Google Ads is expanding close variants to include words that have the same meaning as the original keyword.This change, rolling out in the coming weeks, will impact broad match modifier and phrase match keywords.Previously, close variants would only match for queries that included at least some variations of the original keywords.For example, the keywords “lawn,” “mowing,” and “service” would match for “services to mow my lawn.”Now, close variants can match for queries that do not contain the chosen keywords at all. As long as they share the same meaning.So those same keywords could match for a query like “grass cutting and gardening services.”The same changes will apply to phrase match keywords as well.When before they would only match for queries that contained an exact phrase, they can now match for queries with phrases that share the same meaning.Google notes that an exception to this change will apply, so advertisers can … [Read more...] about Google Ads Close Variants to Include Words With the Same Meaning
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Google’s John Mueller said on Twitter that your web pages do not get better rankings if they are crawled more often by Google. A webmaster wanted to know if Google changed crawling behavior if pages delivered a “304 not modified” HTTP status code instead of a “200 OK” HTTP status code.John Mueller said one year ago that a 304 HTTP status code means that Google’s crawler doesn’t have to request the full page:No, it just doesn't need to request the full page at that moment, I don't think that would change future requests.— 🍌 John 🍌 (@JohnMu) March 29, 2018 He added yesterday that Google crawls websites that do not change often less, and that more crawling does not mean better rankings:If we assume that a page doesn't change frequently, we might crawl it less, but that's fine (more crawling doesn't mean better ranking). Overall, a 304 is more a sign that we can crawl a site more (since the bandwidth & open request are … [Read more...] about Google: more crawling doesn’t mean better ranking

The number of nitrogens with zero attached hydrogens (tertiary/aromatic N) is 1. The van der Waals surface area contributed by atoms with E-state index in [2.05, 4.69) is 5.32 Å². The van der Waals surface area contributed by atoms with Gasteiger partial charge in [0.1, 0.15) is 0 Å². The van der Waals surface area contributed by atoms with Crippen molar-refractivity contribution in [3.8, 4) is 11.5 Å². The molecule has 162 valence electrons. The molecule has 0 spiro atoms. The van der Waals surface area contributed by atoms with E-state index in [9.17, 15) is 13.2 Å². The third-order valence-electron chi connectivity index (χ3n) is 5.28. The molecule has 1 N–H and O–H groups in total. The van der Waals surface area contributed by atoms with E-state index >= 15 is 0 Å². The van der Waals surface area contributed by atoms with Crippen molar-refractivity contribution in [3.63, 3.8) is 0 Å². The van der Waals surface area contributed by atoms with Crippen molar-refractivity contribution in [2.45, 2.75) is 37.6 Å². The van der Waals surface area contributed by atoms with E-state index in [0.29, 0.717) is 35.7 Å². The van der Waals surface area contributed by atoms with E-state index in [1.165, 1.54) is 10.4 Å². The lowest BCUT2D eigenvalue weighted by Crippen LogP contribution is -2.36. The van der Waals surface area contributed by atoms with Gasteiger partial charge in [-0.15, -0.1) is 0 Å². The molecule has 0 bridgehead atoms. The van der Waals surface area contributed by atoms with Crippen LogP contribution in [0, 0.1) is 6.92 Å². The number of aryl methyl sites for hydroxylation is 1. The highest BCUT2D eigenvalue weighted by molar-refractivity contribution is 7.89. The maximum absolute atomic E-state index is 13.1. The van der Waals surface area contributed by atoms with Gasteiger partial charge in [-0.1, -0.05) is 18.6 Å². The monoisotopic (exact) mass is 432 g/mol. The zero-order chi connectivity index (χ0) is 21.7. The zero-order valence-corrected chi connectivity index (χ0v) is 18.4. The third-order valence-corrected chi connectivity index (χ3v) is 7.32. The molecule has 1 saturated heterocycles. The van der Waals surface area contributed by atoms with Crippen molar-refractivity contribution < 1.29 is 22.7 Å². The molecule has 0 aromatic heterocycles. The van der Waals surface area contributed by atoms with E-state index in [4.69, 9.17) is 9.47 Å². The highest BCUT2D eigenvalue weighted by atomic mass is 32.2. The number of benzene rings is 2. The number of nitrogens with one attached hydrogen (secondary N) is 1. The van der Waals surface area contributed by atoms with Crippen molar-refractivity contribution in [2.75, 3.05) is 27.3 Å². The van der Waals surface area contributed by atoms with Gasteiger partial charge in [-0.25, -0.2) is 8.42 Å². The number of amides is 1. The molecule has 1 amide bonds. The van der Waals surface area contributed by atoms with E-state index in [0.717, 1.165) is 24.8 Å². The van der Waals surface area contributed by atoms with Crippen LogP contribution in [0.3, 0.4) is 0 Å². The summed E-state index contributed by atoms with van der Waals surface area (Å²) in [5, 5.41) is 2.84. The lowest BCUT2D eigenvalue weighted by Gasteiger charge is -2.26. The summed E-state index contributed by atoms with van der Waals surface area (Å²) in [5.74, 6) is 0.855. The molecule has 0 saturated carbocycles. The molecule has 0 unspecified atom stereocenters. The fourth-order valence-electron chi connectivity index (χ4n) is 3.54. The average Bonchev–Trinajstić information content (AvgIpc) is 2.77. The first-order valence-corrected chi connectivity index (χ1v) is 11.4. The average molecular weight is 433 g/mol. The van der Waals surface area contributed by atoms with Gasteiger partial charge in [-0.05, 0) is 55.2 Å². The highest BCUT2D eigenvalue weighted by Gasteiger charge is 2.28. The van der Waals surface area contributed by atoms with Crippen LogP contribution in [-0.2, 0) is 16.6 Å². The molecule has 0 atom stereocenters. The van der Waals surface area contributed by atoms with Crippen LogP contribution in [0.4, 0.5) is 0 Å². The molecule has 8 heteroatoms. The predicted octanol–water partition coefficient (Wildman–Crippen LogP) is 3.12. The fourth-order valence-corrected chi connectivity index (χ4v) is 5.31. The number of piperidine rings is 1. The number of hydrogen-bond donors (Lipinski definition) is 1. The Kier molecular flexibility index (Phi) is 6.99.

18th June 2019 - 4 minutes read News Social Media Ruth OBrien - Social Account ManagerFacebook have finally confirmed plans for their new digital currency, which is expected to launch next year. The currency will be called Libra and will be managed via a digital wallet named Calibra. But why are Facebook getting into currency and blockchain technology? And what will this mean from a marketing perspective? Let’s take a look… The digital wallet will be available in Facebook’s Messenger and WhatsApp products, as well as a standalone app. Functions will include transferring funds to friends, paying bills and even using your phone to pay instore, such as for coffee – much like Apple Pay. Facebook are positioning the move as a solution for users who don’t have easy access to basic financial services, particularly in developing countries. This sounds lovely from a PR perspective, but we all know what Facebook’s end game is … [Read more...] about Facebook’s new crypto currency – what does it mean?
Google Ads has quietly expanded how exact match works by also including keywords in exact match to include close variations that share the same meaning as your keyword. This was first reported by Ginny Marvin at Search Engine Land who covered this in detail.Like I said, Google quietly posted it in their help docs and didn't really make any mention of it beyond that. Google said this is "powered by Google’s machine learning" and it will expand exact match to also "match with the intent of a search, instead of just the specific words." "This means your exact match keywords can show ads on searches that include implied words, paraphrases, and other terms with the same meaning," Google added.Here is the example Google has given us:Let’s say you’re marketing for a travel business. If you’re using the exact match keyword [yosemite camping], your ads may show on other terms like “yosemite campground,” “campsites in yosemite,” or … [Read more...] about Google Ads Expands Exact Match To Include Same Meaning Of Words
share tweet share pin it e-mail share Access to the autocomplete API is set to be restricted as of today, 10 August 2015, according to an official post on the Google Webmaster Central Blog. From now on users who wish to continue to have autocomplete functionality on their site are being guided towards Google Custom Search Engine. Meanwhile, for keyword research tools, this decision by Google could effectively strip them of their key data source. Preventing negative reverse-engineering – autocomplete only intended for user functionality Google autocomplete tries to predict a user’s query as they type. According to Google, services have been able to integrate autocomplete API results in non-Google contexts. Screenshot: google.com Keyword research tools in particular have, according to the search engine, taken advantage of this non-official, non-published API to integrate results into their keyword suggestions. However, Google has now described … [Read more...] about Google to Restrict Access to Autocomplete API – What This Means for Keyword Research Tools –